Penguin colonies (or rookeries) heavily rely on wildlife monitoring with the use of satellites, with over 50 percent of penguin colonies known to be inhabiting Antarctica having been discovered through the analysis of satellite imagery. Earth observation satellites not only identify the quantity and location of penguins in each colony, but also assist with ascertaining the timeframes during which egg laying and hatching take place, as well as assessing the potential threat of prey and changes in behavioural patterns. 

Penguins timeframes


The analysis of images taken in 2016, 2018, and 2019 by the Sentinel-2 satellite has led to scientists with the British Antarctic Survey discovering eleven new Emperor penguin colonies. Six of these colonies were identified in East Antarctica, three in West Antarctica and two across the Peninsula Region. This amounts to 18 percent more Emperor penguin colonies inhabiting different locations in Antarctica as was previously estimated, increasing the total number of potential breed sites to 61. Nonetheless, of the total penguin population the newly found colonies only account for 5 to 10 percent (or 25,000 to 55,000 birds), as the population of the newly found rookeries is relatively low. Some of the newly detected colonies are located in offshore habitats, indicating an unexpected behavioural pattern previously unreported in Emperor penguins. 

Colonies of emperor penguins

Emperor penguins are dependent on an at-risk and dynamic sea-ice ecosystem. All of the newly found breeding locations are situated in these highly susceptible areas, which are likely to deteriorate over time as a result of climate change. This implies a considerably larger population reduction of the Emperor penguin than was previously approximated, which already estimated a loss of over 90 percent in 80 percent of the existing rookeries, rendering them as quasi-extinct.

Over the following three generations, the population of Emperor penguins will decrease by at least 31 percent under the best-case scenario of the Paris Agreement. Thus, the protection status of the Emperor penguin is under consideration at present, to be changed by the International Union for Conservation of Nature (IUCN) from “Near Threatened” to “Vulnerable”.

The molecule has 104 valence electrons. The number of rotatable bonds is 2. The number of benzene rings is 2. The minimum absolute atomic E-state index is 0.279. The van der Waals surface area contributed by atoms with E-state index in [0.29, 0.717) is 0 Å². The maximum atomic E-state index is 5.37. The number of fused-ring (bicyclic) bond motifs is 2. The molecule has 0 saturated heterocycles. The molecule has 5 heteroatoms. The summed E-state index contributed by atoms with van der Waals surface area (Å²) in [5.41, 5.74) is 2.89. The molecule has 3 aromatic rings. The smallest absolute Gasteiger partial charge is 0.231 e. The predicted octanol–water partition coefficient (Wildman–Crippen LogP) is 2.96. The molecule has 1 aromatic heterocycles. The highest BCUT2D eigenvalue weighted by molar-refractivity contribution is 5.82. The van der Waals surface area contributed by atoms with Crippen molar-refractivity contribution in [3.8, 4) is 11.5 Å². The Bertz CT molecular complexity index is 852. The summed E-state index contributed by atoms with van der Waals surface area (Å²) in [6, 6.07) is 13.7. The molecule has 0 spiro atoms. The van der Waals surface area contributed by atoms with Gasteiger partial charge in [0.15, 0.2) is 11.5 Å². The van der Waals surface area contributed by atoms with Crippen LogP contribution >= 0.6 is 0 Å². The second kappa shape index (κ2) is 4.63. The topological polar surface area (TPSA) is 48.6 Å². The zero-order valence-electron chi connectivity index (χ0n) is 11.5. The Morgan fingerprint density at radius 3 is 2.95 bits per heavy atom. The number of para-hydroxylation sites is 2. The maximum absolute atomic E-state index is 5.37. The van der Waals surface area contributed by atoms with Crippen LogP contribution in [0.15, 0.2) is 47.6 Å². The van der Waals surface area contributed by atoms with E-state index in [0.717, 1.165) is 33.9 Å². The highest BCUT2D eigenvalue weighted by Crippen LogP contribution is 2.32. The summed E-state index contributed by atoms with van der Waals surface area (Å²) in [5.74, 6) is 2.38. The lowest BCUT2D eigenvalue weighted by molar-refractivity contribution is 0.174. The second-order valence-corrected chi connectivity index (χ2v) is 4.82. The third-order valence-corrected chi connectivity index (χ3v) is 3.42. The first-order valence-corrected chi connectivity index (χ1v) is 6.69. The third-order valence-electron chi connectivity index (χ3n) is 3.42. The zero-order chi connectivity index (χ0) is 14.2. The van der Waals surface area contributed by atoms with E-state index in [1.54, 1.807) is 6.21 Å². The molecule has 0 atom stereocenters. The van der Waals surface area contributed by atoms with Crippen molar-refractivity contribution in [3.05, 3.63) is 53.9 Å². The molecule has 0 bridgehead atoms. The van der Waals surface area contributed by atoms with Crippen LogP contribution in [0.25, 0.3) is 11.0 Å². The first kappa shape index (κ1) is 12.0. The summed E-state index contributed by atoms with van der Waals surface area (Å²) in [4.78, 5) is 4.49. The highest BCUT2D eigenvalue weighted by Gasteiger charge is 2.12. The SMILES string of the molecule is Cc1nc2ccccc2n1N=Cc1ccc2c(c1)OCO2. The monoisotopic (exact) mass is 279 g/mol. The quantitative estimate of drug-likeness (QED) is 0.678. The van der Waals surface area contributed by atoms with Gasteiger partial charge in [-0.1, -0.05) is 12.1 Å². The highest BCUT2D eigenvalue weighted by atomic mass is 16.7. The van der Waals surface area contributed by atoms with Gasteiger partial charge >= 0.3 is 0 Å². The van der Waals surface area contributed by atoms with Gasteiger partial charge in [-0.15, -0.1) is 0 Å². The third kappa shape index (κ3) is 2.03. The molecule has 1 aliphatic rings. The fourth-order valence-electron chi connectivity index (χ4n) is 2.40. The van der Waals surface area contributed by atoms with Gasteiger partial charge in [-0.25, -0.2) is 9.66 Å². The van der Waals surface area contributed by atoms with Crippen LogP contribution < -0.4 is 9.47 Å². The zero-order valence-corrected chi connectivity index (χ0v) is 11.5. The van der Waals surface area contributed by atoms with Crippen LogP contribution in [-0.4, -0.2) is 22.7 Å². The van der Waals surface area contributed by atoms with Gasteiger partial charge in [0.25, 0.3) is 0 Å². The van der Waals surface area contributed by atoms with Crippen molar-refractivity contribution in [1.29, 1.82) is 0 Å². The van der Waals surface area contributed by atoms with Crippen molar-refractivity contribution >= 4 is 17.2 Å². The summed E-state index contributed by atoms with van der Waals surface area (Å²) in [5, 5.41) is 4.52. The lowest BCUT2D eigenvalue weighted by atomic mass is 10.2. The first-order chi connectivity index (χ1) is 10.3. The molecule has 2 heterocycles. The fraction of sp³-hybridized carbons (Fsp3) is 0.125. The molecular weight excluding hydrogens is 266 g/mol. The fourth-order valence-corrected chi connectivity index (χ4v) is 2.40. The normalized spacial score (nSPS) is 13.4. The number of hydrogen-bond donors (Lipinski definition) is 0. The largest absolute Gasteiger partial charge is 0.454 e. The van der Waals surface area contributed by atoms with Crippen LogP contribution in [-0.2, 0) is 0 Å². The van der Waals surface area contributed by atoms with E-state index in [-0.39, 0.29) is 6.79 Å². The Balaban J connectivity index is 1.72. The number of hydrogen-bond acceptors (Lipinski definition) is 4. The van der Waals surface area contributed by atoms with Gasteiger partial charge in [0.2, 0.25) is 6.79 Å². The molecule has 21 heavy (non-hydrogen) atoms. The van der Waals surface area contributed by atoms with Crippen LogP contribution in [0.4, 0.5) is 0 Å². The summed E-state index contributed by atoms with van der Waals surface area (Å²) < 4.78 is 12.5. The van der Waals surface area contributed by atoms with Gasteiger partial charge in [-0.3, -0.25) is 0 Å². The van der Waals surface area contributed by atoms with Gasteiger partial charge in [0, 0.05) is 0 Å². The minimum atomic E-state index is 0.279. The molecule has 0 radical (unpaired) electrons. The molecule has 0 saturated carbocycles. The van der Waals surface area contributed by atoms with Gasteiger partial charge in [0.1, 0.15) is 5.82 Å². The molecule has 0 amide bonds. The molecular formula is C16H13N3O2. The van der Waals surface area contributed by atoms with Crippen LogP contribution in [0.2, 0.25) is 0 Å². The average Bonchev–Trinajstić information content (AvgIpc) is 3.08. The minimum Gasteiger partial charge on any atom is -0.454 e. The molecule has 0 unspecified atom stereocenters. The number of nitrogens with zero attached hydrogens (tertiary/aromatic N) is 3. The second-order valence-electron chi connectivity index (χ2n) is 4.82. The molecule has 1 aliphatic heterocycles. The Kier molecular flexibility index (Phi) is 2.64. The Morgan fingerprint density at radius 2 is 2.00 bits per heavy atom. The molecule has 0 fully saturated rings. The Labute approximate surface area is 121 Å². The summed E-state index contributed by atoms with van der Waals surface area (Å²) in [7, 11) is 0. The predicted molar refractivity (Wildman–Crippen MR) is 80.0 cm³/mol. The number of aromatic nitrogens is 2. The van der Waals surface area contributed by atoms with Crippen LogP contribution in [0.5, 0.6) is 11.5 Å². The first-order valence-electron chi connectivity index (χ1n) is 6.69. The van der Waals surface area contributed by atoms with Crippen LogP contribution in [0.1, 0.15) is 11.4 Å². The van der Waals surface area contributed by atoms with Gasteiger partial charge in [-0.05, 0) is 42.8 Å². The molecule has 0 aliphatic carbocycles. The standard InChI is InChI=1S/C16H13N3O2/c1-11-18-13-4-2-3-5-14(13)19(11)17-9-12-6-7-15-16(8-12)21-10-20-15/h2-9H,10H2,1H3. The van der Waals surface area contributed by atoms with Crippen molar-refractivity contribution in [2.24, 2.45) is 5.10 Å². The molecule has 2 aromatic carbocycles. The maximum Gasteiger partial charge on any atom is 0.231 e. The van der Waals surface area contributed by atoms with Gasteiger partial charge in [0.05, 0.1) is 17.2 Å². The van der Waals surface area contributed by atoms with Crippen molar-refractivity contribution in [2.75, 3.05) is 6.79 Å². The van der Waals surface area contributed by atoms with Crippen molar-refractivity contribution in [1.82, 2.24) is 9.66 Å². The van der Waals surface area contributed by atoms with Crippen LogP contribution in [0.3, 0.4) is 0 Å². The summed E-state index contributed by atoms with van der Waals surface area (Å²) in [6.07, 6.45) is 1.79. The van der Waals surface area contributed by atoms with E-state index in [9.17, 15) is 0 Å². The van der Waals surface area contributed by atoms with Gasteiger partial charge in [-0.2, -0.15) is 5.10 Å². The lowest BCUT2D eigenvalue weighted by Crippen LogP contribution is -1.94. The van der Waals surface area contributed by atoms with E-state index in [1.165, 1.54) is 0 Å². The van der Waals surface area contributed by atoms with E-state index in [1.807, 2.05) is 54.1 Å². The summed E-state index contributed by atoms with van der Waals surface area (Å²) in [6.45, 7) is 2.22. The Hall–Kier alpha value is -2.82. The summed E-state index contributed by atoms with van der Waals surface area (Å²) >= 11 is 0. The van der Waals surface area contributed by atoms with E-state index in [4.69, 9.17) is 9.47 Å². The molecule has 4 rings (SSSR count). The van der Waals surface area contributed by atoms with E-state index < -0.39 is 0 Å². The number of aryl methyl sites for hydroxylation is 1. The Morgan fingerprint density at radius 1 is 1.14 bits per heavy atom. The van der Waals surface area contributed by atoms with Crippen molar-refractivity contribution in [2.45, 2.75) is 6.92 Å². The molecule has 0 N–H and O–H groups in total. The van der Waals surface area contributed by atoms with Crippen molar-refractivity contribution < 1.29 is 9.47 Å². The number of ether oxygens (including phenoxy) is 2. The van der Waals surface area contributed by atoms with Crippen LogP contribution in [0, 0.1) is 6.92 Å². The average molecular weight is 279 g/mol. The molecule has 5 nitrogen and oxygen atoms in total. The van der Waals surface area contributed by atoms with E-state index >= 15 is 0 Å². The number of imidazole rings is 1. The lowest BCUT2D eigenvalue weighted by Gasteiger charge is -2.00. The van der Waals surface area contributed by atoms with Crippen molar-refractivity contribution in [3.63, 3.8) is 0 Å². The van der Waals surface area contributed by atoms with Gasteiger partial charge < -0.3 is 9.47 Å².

Furthermore, a decline of over 75 percent in Chinstrap penguin colonies over the past 50 years has been observed by researchers. From the eight different species of Antarctic penguins, four are listed as “Near Threatened”, two as “Vulnerable”, and only two are listed as “Least Concern” under the IUCN database. 

Emperor penguins are particularly sensitive to environmental changes, including climate change. Climate change is one of the many aspects that has an influence on this species, in which satellite applications offer valuable observation services. Through the use of satellite technology, the Earth’s temperature, sea level rise, atmospheric gases and greenhouse gas emissions can all be measured, factors which are imperative to the awareness and improvement of conditions brought about by climate change, and the prediction of Earth’s future: www.skyrora.com/post/using-satellite-technology-to-monitor-climatechange.


Just as satellites are immensely useful in observing the most heavily isolated areas on Earth, marine wildlife observation and wildlife monitoring is also made feasible due to the nature of operations relative to satellite applications. Biologists have demonstrated an interest in tracking turtles in particular for many years, with initial studies using geolocating satellite tags attached to turtles taking place over 25 years ago.


Loggerhead turtles

The first studies that focused on tracking turtles aimed to collect essential information relative to the movements and behavioural patterns of these reptiles. In this day in age however, the majority of studies on this topic utilising GPS for wildlife tracking often concentrate on wildlife conservation management, as most species of sea turtle are listed as “Vulnerable”, “Endangered”, or “Critically Endangered” on the International Union for the Conservation of Nature’s (IUCN) Red List of Threatened Species.

Weighing on average of 80 kilograms to 200 kilograms once they have reached adulthood and an average lifespan of over 50 years, Loggerhead turtles are the largest hard-shelled turtles to be found on Earth. These turtles are already classified as “Endangered” on the IUCN’s Red List of Threatened Species and the main threats they face are plastic ingestion and bycatching. Satellites can also be harnessed to track ocean plastic pollution to identify debris and specific areas in which removal of this debris is essential, on which more can be read at the following site: www.skyrora.com/post/tracking-ocean-plastic-pollution-using-satellite-technology


The first documented successful laying of Loggerhead sea turtles since the late 19th century took place within the region of Murcia. In summer 2019, a nest of Loggerhead turtles was identified on Cala Arturo beach and in the summer of 2020, the baby turtles had grown to a weight of 1 kilogram. This growth makes them less exposed to predatory animals such as birds and fish, therefore increasing their chance at survival in the wilderness.

Turtles in the wilderness

Due to such growth, 21 of the confinement-born specimens were released back into their natural habitat in October 2020, of which three were continuously observed using satellite technology to monitor their behaviour and to assist with conservation of the species. After only two days of being released back into the wild, the young turtles had travelled over 300 kilometres, despite only weighing one kilogram.